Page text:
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Review – “Selection Day” by Aravind Adiga

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I belong to the Indian populace, whose favorite sport inevitably happens to be cricket. Even in the era of T20s, test cricket (albeit selective tours/opponents/locales) beckons my latent interest and somewhere in my rooted sub-consciousness it still retains that romantic appeal, which the shorter versions are bereft of. So of course it is a given that any form of media publication (including movies) related to cricket would have my instant attention, of course the bounce rate on my part would depend on the content and my level of engagement with it.

While I was on my daily sojourn on the amazon website to scout for some nice books and to add to the shopping cart, I happened to stumble across this particular title. Aravind Adiga being an instant sensation few years back, due to his Man Booker prize on his first publication of course drew my attention. The title and the illustration on the cover page of the book piqued my interest. Well well, a seemingly great book on the pursuit of cricket in India. The synopsis clicked and I completed the check-out process.

The book seemed to be bulky which was ok, as long as it was going to satisfy my reading pleasures. I started on the book on Friday night and was soon immersed in it. It was the tale of the cricketing journey of 2 brothers, who hailed from Kannada belt in Western ghats. The elder brother Radha seemed born for cricketing greatness, with inbuilt talent and single minded dedication. The younger brother was a more recalcitrant version and wanted to pursuit a career in forensics and loved science in school.

The father of the kids played a major role in their lives and being a single father, had a single minded devotion to his kids playing in the Mumbai Ranji team and thereafter Indian squad. He represents the typical parent we see or hear about in our daily lives, whose single goal in life is to push the seemingly talented kids and closely monitor their every single aspect of life so that there is no scope for any distraction which would upset the so well thought out path to cricketing glory and the attached perks which would enhance the financial status of the poor family.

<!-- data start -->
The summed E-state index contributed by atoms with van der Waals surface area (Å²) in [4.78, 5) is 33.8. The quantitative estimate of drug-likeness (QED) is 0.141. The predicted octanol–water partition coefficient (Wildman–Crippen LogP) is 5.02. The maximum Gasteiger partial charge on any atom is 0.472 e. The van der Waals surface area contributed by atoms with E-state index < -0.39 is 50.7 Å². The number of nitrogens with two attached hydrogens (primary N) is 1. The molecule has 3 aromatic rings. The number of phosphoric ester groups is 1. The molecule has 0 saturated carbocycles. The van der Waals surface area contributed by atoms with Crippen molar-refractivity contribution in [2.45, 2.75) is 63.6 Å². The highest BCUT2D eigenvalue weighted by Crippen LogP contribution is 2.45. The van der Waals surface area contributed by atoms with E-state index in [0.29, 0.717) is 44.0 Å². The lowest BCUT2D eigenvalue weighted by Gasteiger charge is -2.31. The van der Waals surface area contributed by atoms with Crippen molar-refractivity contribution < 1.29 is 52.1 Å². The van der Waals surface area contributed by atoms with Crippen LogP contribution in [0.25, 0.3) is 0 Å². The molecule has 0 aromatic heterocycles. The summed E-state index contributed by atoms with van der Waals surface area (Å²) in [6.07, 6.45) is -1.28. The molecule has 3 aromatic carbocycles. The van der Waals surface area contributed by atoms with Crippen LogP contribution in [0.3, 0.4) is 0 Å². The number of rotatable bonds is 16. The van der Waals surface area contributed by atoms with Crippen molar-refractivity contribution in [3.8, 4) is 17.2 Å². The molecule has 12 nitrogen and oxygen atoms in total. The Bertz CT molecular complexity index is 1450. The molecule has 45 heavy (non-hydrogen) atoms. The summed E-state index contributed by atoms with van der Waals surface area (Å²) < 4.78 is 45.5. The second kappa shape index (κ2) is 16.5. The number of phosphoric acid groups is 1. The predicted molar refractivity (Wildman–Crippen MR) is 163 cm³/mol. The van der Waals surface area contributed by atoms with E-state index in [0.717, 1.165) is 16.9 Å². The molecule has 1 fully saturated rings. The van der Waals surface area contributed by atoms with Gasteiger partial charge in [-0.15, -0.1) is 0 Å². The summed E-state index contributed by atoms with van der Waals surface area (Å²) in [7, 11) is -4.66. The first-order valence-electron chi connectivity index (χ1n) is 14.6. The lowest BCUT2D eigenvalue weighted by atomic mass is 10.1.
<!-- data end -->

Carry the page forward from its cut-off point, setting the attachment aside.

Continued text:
From the notes of the author, it seems it took 5 years worth of detailed research including conversations with Cricket historians like Ramachandra Guha to complete this book. Actually it is very evident throughout the book.

Disclaimer – The book does not cover a movie-esque happy ending of aspiring cricketers, struggling with poverty and the single minded devotion of a dominating father, rather it is a realistic version of the talented cricketers we see or hear of. The book is much much more. It certainly does have a strong dose of cricket in its DNA, but it delves into each and every related aspect, from covering the cricketing season in Mumbai to the various local competitions, down to the pitch preparation cycles and the typical characters which we can never miss…the talent scout, an aging and brusque mentor, several unscrupulous characters looking to make a quick buck and of course the associated super ambitious parents who make the journey onerous and possibly render it a sure recipe ripe for disaster.

All in all it is an interesting story, which takes the not-so-regular path and covers all the related aspects associated with the arduous journey each and every aspiring cricketer from the country’s hinterlands or slums or middle class belt inevitably has to get baptized by. The book is highly recommended for all cricket lovers.

Rating – 3.5/5.

 

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